Miriam van Reijen just got the second paper in her PhD out in Sports Medicine. This review sought to described how sport injury prevention studies vary in the way compliance with an intervention is defined, measured and adjusted for. The review was conducted in conjunction with our colleagues from the Australian Centre for Research into Injury in Sport and its Prevention (ACRISP).
The objective of this systematic review was to assess the extent to which sport injury prevention randomised controlled trials (RCTs) have defined, measured and adjusted results for compliance with an injury prevention intervention. An electronic search was performed in MEDLINE, PubMed, the Cochrane Center of Controlled Trials, CINAHL (Cumulative Index to Nursing and Allied Health Literature), PEDro (Physiotherapy Evidence Database) and SPORTDiscus. English RCTs, quasi-RCTs and cluster-RCTs were considered eligible. Trials that involved physically active individuals or examined the effects of an intervention aimed at the prevention of sport- or physical activity-related injuries were included.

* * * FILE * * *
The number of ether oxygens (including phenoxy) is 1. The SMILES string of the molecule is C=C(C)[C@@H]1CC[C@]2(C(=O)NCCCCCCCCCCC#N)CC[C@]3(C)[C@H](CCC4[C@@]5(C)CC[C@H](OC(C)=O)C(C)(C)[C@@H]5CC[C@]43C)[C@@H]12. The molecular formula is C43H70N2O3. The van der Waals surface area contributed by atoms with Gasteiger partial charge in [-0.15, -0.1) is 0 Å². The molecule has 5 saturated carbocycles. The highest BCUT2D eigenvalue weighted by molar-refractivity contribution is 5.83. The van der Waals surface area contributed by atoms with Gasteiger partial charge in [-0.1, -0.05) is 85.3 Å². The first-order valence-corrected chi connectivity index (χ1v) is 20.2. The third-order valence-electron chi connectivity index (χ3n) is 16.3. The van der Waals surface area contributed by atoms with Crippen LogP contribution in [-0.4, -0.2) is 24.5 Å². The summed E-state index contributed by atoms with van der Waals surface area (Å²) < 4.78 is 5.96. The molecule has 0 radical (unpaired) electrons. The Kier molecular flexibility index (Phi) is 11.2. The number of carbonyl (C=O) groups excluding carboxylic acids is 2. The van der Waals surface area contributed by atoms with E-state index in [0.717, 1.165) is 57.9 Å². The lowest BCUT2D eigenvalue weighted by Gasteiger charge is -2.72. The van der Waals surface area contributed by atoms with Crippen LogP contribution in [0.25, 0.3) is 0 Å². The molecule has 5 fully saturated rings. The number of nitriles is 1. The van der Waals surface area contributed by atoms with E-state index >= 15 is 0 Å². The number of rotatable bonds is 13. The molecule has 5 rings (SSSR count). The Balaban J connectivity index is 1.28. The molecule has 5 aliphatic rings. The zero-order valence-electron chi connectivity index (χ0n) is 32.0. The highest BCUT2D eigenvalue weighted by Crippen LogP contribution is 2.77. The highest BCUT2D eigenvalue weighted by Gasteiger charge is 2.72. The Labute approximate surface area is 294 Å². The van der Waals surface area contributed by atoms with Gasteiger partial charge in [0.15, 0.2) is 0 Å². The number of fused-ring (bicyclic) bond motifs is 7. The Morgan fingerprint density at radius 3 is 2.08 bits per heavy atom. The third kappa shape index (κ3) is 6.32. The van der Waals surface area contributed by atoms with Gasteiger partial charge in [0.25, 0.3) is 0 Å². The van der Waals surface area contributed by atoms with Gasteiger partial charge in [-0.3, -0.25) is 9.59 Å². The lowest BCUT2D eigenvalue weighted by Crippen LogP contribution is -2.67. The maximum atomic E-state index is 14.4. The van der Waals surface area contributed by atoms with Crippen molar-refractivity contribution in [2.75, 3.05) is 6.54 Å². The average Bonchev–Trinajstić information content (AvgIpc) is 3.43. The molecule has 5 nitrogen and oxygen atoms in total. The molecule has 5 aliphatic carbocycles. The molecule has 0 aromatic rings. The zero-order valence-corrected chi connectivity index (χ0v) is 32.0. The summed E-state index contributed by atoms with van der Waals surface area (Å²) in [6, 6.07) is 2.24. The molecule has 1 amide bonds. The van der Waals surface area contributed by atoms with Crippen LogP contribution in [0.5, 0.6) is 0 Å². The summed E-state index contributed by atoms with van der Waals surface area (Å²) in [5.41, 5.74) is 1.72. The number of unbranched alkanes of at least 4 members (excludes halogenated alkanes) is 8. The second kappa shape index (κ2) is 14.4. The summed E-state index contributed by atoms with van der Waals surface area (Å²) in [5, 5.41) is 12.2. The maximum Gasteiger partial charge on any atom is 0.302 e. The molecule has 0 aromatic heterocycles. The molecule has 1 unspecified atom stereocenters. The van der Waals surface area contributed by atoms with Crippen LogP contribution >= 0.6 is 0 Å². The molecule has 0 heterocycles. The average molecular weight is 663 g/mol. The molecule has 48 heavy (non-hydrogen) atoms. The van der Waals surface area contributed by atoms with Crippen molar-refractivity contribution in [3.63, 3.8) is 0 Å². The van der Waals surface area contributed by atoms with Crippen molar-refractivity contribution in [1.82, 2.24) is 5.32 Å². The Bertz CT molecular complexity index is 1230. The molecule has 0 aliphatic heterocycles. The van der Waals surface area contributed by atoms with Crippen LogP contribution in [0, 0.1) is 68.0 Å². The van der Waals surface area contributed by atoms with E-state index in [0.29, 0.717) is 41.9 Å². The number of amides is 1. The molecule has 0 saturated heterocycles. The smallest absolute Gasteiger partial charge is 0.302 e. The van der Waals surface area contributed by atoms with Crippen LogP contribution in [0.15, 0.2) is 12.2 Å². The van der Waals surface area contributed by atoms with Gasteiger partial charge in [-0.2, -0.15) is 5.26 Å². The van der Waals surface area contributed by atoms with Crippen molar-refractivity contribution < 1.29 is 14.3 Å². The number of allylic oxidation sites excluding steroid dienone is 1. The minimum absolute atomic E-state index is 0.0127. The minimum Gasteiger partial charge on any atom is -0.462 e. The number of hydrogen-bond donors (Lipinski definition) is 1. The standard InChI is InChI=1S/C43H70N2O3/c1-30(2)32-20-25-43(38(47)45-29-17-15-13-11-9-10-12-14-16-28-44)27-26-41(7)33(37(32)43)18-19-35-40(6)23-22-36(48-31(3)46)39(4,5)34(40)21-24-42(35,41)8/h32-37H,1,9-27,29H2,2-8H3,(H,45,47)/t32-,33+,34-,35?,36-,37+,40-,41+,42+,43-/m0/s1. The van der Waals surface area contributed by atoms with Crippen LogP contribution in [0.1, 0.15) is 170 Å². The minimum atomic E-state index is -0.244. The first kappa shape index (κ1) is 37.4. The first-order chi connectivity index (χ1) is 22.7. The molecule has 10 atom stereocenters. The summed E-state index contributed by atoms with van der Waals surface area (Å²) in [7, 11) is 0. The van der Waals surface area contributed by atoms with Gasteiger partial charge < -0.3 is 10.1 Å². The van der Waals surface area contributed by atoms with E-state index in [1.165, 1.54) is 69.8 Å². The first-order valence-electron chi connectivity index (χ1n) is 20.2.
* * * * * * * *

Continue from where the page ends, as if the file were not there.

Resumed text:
Out of 100 studies included, 71.6 % mentioned compliance or a related term, 68.8 % provided details on compliance measurement and 51.4 % provided compliance data. Only 19.3 % analysed the effect of compliance rates on study outcomes. While studies used heterogeneous methods, pooled effects could not be presented. Those studies that account for compliance demonstrated that compliance significant affects study outcomes. The way compliance is dealt with in preventions studies is subject to a large degree of heterogeneity. As such, it was concluded that valid and reliable tools to measure and report compliance are needed and should be matched to a uniform definition of compliance.
Van Reijen M, Vriend I, Mechelen WV, Finch CF, Verhagen E. Compliance with Sport Injury Prevention Interventions in Randomised Controlled Trials: A Systematic Review. Sports Med. 2016 Feb 11:1–15.